By Lisa Smith (Regular Contributor)
Whenever a hungry infant grandchild rooted for my mother’s breast, she would joke that “there isn’t any milk left in this old cow” and passed the child back to my sister for feeding. She clearly just wasn’t trying hard enough. After all, the Philosophical Transactions of the Royal Society printed cases of aged women who found themselves able to breastfeed their grandchildren…
In 1674, “A Person of Great Veracity” recounted two cases of breastfeeding grandmothers, one of which happened within his own family. Two months previously, the family had hired a nurse for their little girl, which entailed the nurse weaning her own son. But the boy kept “sucking the Breasts of his Grand-mother”, which caused “such a commotion in her, that abundance of milk run to her Breasts for a sufficient nourishment”.
To provide added authority, the author referred to a similar case from Vienna that had been described by Dutch physician Diemerbroeck. A poor woman gave birth to a healthy boy, but both the father and she died soon after. The sixty-six year old grandmother, Joanna Vuyltuyt, took in the child, but had no money to hire a nurse. She desperately attempted to feed the baby herself. “From that old woman’s strong imagination and vehement desire to give suck to this child”, she soon produced a good quantity of milk, and “all that saw it much wondered at” it.
Diemerbroeck and the “Person of Great Veracity” each provided a medical explanation for the cases: a physical reaction to stimulation or imagination and will. Both explanations made sense within the early modern medical world, depending on whether one saw the body as a machine filled with pumps and valves or a body that was intricately connected to one’s mind. There was a third reaction, however: wonder. This was, after all, no ordinary bodily behaviour.
Thomas Stack submitted a letter to the Phil. Trans. in 1739 about a sixty-eight year old grandmother “Who Gave Suck to Two of Her Grand-children”. Stack first heard of the case from “a gentleman of credit” who offered to take him to the breastfeeding granny of Tottenham Court Road (Elizabeth Brian) in London. The plan, this time, was to “discover some Fallacy in the Affair”; wonders were treated much more sceptically by 1739 than they had been sixty years earlier. Stack’s first impressions of the story’s plausibility were favorable: “Her Breasts were full, fair, and void of Wrinkles”, although the woman otherwise looked as old as might be expected for one who had spent the “last Half of her past life in Labour, troubles, and other concomitants of Poverty”.
Mrs Brian had not borne a child for twenty years, but had been breastfeeding her grandchildren for the last four years. Again, this was a case of financial and physical necessity. The mother had left the first infant with her mother and was “likely to be a considerable time absent” (presumably for employment). The little girl did not take to the forced weaning well, though, and was “froward for want of the Breast”. To keep the child quiet, the grandmother let her suckle and after several occasions of this, Mrs Brian’s son noticed that the child seemed to be swallowing something. The son “begg’d leave of his mother to try if she had not milk”. The son “drew Milk from that same Breast from which he had been wean’d above Twenty years”. From that point on, Mrs Brian breastfed the child and was so successful that the daughter decided to have another baby, given that she had such a capable nurse.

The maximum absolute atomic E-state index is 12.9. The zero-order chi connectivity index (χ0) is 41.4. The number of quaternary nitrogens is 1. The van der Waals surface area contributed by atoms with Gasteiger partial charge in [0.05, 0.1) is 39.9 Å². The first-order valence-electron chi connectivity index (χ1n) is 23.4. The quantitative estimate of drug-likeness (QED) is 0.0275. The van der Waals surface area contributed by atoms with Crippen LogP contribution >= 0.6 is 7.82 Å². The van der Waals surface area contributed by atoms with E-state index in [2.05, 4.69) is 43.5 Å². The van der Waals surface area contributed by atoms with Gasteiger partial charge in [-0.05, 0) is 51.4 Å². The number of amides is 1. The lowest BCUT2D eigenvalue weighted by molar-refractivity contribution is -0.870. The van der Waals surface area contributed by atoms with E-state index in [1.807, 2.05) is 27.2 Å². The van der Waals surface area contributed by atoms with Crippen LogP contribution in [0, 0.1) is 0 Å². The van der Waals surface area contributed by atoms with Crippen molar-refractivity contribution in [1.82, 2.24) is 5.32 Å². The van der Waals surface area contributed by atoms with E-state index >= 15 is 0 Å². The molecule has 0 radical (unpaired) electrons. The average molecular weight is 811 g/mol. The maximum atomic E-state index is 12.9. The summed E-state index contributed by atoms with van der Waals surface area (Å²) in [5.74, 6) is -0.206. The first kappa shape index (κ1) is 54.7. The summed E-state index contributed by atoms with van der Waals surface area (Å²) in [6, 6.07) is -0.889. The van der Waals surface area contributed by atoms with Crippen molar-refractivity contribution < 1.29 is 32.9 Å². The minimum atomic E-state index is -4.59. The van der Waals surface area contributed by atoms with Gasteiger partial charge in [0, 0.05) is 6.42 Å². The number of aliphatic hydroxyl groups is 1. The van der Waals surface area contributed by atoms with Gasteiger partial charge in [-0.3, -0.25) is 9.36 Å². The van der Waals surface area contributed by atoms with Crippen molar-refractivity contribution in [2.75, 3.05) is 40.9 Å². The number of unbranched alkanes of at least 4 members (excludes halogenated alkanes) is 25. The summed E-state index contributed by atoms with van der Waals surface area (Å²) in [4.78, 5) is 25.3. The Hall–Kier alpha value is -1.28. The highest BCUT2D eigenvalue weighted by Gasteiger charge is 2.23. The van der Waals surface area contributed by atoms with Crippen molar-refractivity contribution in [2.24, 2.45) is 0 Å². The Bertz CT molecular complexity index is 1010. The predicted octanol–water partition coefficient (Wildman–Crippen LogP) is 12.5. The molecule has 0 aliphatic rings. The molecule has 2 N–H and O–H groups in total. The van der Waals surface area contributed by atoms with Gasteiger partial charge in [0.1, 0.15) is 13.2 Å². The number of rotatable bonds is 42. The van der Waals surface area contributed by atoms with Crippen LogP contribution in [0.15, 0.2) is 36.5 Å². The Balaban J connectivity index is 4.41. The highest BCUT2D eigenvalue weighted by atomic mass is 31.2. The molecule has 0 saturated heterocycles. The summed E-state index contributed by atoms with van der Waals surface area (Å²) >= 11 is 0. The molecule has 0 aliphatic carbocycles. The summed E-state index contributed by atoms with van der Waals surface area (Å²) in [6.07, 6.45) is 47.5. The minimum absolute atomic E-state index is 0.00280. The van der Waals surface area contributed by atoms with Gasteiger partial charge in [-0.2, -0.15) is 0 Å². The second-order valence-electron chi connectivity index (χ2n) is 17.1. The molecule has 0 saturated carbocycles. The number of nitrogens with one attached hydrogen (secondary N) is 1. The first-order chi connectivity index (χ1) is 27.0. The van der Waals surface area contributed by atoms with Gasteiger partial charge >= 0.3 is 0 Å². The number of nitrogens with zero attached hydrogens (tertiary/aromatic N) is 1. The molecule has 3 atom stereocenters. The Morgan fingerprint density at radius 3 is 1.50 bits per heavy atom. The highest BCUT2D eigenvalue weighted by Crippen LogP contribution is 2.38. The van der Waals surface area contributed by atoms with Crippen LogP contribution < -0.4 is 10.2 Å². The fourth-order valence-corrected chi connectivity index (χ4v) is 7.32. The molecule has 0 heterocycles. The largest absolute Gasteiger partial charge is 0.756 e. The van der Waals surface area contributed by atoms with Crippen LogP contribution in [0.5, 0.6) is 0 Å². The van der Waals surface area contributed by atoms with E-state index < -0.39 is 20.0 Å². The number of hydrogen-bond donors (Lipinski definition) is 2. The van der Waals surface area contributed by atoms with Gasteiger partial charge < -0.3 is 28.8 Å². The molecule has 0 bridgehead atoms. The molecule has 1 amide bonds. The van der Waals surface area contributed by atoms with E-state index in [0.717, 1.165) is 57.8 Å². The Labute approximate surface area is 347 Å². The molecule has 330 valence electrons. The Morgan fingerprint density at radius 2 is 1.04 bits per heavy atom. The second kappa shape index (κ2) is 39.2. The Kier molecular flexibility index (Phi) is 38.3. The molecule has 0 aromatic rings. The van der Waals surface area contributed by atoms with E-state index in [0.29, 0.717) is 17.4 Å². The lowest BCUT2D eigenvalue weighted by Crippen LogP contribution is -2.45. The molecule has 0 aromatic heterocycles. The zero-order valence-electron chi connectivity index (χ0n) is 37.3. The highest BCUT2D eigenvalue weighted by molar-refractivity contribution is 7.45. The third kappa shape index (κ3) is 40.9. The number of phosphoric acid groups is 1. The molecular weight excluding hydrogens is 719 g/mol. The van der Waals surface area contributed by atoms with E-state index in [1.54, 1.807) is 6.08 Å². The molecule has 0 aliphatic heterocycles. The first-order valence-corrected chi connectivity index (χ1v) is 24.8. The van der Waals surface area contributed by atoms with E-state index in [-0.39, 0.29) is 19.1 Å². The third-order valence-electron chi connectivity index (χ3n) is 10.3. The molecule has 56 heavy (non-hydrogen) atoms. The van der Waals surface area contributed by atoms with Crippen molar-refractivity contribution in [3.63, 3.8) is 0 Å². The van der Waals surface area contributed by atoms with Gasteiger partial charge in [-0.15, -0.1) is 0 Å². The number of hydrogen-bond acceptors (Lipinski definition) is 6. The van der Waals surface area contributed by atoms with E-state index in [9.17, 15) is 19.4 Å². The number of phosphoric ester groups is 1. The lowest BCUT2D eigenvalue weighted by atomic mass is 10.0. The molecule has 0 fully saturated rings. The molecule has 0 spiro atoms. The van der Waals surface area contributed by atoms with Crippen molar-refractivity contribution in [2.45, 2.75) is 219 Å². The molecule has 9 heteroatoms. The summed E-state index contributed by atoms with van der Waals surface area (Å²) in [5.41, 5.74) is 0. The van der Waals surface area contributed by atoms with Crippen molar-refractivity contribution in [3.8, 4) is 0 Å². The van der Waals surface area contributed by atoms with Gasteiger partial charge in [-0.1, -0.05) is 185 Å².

Stack examined both girls, noting that they were healthy and sprightly. He also observed the youngest feed to make certain that the baby was truly drawing out milk. Stack did not offer any medical conclusions, but did determine that “the poor Woman seems perfectly honest and artless”. Mrs Brian, however, had an explanation: “She very religiously throws the whole upon a miracle”. And so it must have seemed.
Unusual cases, certainly, but not impossible. Modern medicine has found that milk can be produced by men and non-childbearing women, whether as a bodily malfunction (over-production of prolactin) or–most relevant in each of the early modern cases–as an adaptive measure to cope with maternal loss. In such cases, extreme psychological stress and stimulation of the nipple can result in the ability to breastfeed. We might now have scientific studies, but that explanation sounds rather similar to the ones provided by Diemerbroeck and “A Person of Great Veracity” back in 1674.
In any case, despite my mother’s insistence, there could still be milk left in the old cow (sorry, Mom!)—but thank goodness it was never necessary.
 Early modern people were much less troubled by breast-feeding, even for adults. Very ill people might be breast-fed, while squirting breast-milk directly into the eye was often used for eye problems.
 Sobrinho, Luis Gonçalves. “Prolactin, Psychological Stress and Environment in Humans: Adaptation and Maladaption”. Pituitary 6 (2003): 35-39.